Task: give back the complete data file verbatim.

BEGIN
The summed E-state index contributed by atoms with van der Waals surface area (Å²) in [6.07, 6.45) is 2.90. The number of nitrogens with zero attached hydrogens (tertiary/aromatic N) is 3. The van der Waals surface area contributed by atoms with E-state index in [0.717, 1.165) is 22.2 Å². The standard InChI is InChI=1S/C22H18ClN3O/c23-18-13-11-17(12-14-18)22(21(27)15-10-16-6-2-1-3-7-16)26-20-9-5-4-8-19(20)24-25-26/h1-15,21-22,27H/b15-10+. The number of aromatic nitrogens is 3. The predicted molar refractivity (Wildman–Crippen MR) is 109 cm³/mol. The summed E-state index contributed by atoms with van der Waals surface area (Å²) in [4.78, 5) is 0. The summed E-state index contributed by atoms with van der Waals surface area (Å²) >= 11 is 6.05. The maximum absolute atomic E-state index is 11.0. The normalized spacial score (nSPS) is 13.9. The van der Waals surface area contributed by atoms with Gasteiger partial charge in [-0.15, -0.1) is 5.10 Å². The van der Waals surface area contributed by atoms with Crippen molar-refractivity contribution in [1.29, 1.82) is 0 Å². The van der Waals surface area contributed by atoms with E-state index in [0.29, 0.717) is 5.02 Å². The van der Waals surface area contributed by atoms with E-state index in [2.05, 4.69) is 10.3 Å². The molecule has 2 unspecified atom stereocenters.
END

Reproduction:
The summed E-state index contributed by atoms with van der Waals surface area (Å²) in [6.07, 6.45) is 2.90. The number of nitrogens with zero attached hydrogens (tertiary/aromatic N) is 3. The van der Waals surface area contributed by atoms with E-state index in [0.717, 1.165) is 22.2 Å². The standard InChI is InChI=1S/C22H18ClN3O/c23-18-13-11-17(12-14-18)22(21(27)15-10-16-6-2-1-3-7-16)26-20-9-5-4-8-19(20)24-25-26/h1-15,21-22,27H/b15-10+. The number of aromatic nitrogens is 3. The predicted molar refractivity (Wildman–Crippen MR) is 109 cm³/mol. The summed E-state index contributed by atoms with van der Waals surface area (Å²) in [4.78, 5) is 0. The summed E-state index contributed by atoms with van der Waals surface area (Å²) >= 11 is 6.05. The maximum absolute atomic E-state index is 11.0. The normalized spacial score (nSPS) is 13.9. The van der Waals surface area contributed by atoms with Gasteiger partial charge in [-0.15, -0.1) is 5.10 Å². The van der Waals surface area contributed by atoms with Crippen molar-refractivity contribution in [1.29, 1.82) is 0 Å². The van der Waals surface area contributed by atoms with E-state index in [0.29, 0.717) is 5.02 Å². The van der Waals surface area contributed by atoms with E-state index in [2.05, 4.69) is 10.3 Å². The molecule has 2 unspecified atom stereocenters.